by Khush Patel, 2023 SCDNR Archaeology Intern
Summer 2023 I had the opportunity to visit the Warren Lasch facility in Northern Charleston. Warren Lasch holds one of the most important parts of Civil war and modern naval history, the H.L. Hunley. There I met Nick DeLong, a maritime archeologist, and Johanna Rivera, the Senior conservator at the facility. They gave us a tour of the Warren Lasch facility while explaining the detailed history of the Hunley and the efforts put into conserving the vessel.
During the peak of the Civil War, Union forces surrounded Charleston Harbor, ensuing a naval blockade in the area. As things looked bleak for the Confederate forces, First Lieutenant George Dixon, along with seven other volunteers dived into the Charleston Harbor onboard a first-generation Confederate submarine, the H.L. Hunley to end the blockade just to not be heard from again for another 100 years.
The H.L. Hunley was invented by one Horace Lawson Hunley in 1863. Hunley wanted to contribute to the Confederate war effort by making a submarine to aid the Confederate navy to end the naval blockade of Charleston. Hunley gathered a crew of engineers, mechanics, metalworkers, carpenters, etc., in Mobile, Alabama in 1862 to get started on making prototypes. The Hunley had two predecessors, the first a short and missile-like vessel and then a submarine that closely resembled the Hunley. During the 1800s, steam power was the main mode of energy, and it was evident that the Hunley could not rely on steam energy underwater in a confined space. The engineers rather looked towards using hand cranks to power the ship. Ultimately, the Hunley was designed to run on seven hand cranks that propelled the ship. For the time, the H.L. Hunley was an engineering marvel and was soon seized by the confederate navy soon after one successful trial.
Before its final sinking in 1864, the Hunley sank twice before. First on August 29, 1863, when one of its hatches was left open, instantly sinking and killing five of its seven-man crew. Then on October 15, 1863, the Hunley failed to resurface during a mock attack, this time taking eight lives, including its inventor H.L. Hunley.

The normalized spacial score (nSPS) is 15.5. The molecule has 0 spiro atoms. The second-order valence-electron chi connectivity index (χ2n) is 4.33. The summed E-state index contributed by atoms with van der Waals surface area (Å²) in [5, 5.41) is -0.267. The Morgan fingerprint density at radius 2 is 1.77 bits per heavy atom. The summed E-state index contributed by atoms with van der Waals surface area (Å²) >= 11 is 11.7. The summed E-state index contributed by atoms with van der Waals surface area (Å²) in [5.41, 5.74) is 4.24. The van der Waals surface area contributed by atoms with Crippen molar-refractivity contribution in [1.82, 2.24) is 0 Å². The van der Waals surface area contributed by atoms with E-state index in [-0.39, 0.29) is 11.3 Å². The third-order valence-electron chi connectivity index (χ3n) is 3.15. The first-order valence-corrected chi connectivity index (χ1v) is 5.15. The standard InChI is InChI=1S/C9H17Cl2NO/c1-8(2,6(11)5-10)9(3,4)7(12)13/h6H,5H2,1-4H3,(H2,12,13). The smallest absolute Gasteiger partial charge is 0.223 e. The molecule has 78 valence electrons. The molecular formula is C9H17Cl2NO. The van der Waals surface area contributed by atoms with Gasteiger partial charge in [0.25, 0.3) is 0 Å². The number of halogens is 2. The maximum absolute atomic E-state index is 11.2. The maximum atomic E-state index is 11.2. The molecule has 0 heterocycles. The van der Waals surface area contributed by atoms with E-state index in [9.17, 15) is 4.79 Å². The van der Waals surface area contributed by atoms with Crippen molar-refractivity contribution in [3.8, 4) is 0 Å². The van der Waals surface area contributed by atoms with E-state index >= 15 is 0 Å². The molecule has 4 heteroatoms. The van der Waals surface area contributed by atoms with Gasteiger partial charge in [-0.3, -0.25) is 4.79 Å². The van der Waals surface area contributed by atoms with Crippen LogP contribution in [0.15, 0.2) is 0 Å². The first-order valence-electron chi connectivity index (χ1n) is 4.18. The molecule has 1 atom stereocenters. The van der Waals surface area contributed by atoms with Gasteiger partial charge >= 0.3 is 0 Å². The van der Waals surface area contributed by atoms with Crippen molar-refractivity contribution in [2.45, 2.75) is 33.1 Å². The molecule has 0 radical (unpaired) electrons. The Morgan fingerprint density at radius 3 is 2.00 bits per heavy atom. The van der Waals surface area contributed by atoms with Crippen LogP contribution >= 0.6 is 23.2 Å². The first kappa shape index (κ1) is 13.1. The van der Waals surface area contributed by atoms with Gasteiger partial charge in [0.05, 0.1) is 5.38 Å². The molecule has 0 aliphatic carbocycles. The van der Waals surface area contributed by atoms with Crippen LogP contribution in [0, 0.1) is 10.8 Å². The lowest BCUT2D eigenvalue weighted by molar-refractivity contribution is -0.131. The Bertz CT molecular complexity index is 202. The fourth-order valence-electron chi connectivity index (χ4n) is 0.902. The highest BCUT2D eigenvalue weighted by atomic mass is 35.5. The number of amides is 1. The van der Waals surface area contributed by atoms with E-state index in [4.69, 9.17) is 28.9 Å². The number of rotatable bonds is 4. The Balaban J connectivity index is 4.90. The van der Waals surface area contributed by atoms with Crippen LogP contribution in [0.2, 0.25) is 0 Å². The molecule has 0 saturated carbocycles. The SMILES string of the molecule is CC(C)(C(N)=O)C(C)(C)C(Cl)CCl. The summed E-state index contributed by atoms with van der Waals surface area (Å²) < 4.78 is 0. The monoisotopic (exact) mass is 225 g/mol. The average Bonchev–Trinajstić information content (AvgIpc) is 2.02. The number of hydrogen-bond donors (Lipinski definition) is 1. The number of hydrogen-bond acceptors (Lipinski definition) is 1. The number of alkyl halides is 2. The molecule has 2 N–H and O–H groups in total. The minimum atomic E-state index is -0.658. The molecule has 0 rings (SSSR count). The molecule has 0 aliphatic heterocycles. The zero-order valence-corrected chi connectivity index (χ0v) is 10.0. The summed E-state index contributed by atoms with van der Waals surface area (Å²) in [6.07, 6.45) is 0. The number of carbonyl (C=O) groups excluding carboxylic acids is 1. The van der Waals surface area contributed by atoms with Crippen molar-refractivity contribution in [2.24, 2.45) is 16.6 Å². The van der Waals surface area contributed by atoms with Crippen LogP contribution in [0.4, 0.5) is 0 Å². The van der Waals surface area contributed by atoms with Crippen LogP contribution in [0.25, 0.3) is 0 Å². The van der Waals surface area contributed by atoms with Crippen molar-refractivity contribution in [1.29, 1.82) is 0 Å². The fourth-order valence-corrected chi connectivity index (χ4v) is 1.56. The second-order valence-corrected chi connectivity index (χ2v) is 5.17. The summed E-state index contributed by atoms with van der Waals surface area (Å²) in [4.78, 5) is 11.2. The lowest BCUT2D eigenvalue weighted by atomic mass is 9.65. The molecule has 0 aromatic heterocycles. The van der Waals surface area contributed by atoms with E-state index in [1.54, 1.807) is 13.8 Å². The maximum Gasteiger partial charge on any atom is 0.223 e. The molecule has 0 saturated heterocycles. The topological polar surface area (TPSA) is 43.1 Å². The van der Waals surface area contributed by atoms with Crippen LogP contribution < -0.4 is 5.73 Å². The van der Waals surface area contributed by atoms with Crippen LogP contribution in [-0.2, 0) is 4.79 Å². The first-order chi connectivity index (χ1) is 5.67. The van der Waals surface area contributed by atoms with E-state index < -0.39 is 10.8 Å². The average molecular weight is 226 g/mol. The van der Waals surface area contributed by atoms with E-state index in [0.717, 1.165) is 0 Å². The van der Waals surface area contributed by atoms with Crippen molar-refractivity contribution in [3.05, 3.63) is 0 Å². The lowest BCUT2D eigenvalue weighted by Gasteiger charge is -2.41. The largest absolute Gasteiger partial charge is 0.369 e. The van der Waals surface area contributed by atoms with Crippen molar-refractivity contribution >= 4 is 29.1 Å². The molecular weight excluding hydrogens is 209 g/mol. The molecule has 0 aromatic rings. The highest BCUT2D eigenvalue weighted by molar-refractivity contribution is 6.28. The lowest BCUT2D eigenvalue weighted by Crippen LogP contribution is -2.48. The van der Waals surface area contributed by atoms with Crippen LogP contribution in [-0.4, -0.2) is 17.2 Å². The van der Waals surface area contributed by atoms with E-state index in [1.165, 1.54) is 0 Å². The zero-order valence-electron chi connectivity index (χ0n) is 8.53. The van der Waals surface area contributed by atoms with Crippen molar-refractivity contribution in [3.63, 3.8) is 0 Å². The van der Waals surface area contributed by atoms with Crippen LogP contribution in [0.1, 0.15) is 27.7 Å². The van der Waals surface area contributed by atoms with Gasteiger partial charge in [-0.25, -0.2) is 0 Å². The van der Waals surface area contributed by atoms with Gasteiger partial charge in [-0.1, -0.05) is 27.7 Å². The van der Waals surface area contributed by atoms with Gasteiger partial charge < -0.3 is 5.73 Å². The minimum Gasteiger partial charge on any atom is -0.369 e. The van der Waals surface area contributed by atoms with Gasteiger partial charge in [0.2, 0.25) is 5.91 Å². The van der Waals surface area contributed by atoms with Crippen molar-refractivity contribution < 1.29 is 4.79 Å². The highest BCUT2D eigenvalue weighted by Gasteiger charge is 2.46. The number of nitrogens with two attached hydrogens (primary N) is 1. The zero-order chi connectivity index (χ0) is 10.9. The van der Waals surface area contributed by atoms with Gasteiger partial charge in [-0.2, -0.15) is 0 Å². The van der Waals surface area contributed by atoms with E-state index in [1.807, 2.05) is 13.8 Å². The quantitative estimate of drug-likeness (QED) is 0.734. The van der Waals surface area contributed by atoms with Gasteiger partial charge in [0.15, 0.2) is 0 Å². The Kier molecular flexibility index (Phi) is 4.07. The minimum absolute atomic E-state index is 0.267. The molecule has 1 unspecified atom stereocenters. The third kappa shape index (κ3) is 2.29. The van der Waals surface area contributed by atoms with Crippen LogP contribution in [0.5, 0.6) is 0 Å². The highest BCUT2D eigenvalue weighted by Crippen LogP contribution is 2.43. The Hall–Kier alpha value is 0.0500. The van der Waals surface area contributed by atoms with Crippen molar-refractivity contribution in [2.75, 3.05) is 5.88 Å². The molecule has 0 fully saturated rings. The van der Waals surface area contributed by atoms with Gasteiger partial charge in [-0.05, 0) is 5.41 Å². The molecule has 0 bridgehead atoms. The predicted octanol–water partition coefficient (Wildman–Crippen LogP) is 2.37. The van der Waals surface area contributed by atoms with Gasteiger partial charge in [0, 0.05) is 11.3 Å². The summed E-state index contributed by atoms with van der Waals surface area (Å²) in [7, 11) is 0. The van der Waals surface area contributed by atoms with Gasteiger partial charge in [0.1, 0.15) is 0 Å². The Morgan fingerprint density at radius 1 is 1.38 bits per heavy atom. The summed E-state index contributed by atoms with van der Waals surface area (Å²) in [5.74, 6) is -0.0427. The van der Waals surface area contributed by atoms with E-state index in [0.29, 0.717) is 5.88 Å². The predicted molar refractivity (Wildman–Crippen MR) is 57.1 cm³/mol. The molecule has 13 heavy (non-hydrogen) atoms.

Despite having a terrible track record, George E. Dixon assembled another crew to lead the Hunley in its final mission to end the Union blockade. The crew successfully departed the harbor and made its way to the Union Blockade ship the USS Housatonic. The Hunley crew took it to a depth of almost 30 feet when they attacked the Housatonic, launching a spar torpedo. The Hunley sank the Housatonic and became the first submarine ever to sink a warship. But in the wake of its triumph, the H.L. Hunley mysteriously disappeared. Following its disappearance, boats were sent to look for the Hunley to no avail. The location of the Hunley stayed a mystery until 1995 when it was discovered by Clive Cussler and his NUMA (National Underwater and Marine Agency) crew on the harbor floor. Though it has been found, the submarine’s failure to resurface remains a mystery to this day.
Although there have been a few theories presented to explain the sinking of the Hunley. One theory that is put forward and is most popular is that the Hunley was affected by the torpedo it used to sink the Housatonic. The Hunley carried its torpedo in front of the vessel. Instead of launching a missile like modern submarines, the Hunley held a high-grade explosive capsule in front of it to blow up the hull of enemy ships. It is believed that due to the close proximity of the mine, some damage was done to the Hunley and or its crew hindering their ability to resurface.
Another popular theory is that the Hunley was caught in the wake of Union ships hurrying to save the Housatonic survivors. It is possible that the increased movement in the bay caused large currents to form, and these currents would have made it harder for the Hunley to surface and or escape the scene, potentially causing it to crash into the seabed. One final, and the most likely theory, is that the Hunley’s crew suffocated at the bottom of the sea. As mentioned earlier when the Housatonic sank, there were Union ships rushing in to help rescue the crew. To avoid detection the Hunley and its crew might have intentionally sat at the bottom of the sea, intending to leave later while the commotion had settled down. Unlike modern subs, the Hunley was not pressurized, nor did it carry oxygen with it. The crew had to resurface and get oxygen by opening its hatches. From prior testing, it was established that the crew of the Hunley would have at least two hours of clean air before having to resurface. The crew failed to meet this limit and most likely suffocated on the ship. This theory is also backed up by the fact that the crew members’ bodies showed minimal signs of panic.
Today, the Hunley rests in the Warren Lasch Conservation Center at the Clemson University Restoration Institute in North Charleston, South Carolina, undergoing conservation in the facility to help get rid of the years of rust and to make it easier for experts to study the ship. Warren Lasch is open to the public on the weekends for people to visit and see the historic submarine along with many artifacts recovered from the ship’s crew. H.L. Hunley stands as a symbol of the commitment and bravery of mankind to persevere in times of need. As the Hunley rests in wait for experts to uncover its secrets, the vessel leaves behind an everlasting legacy that will be remembered for decades to come.
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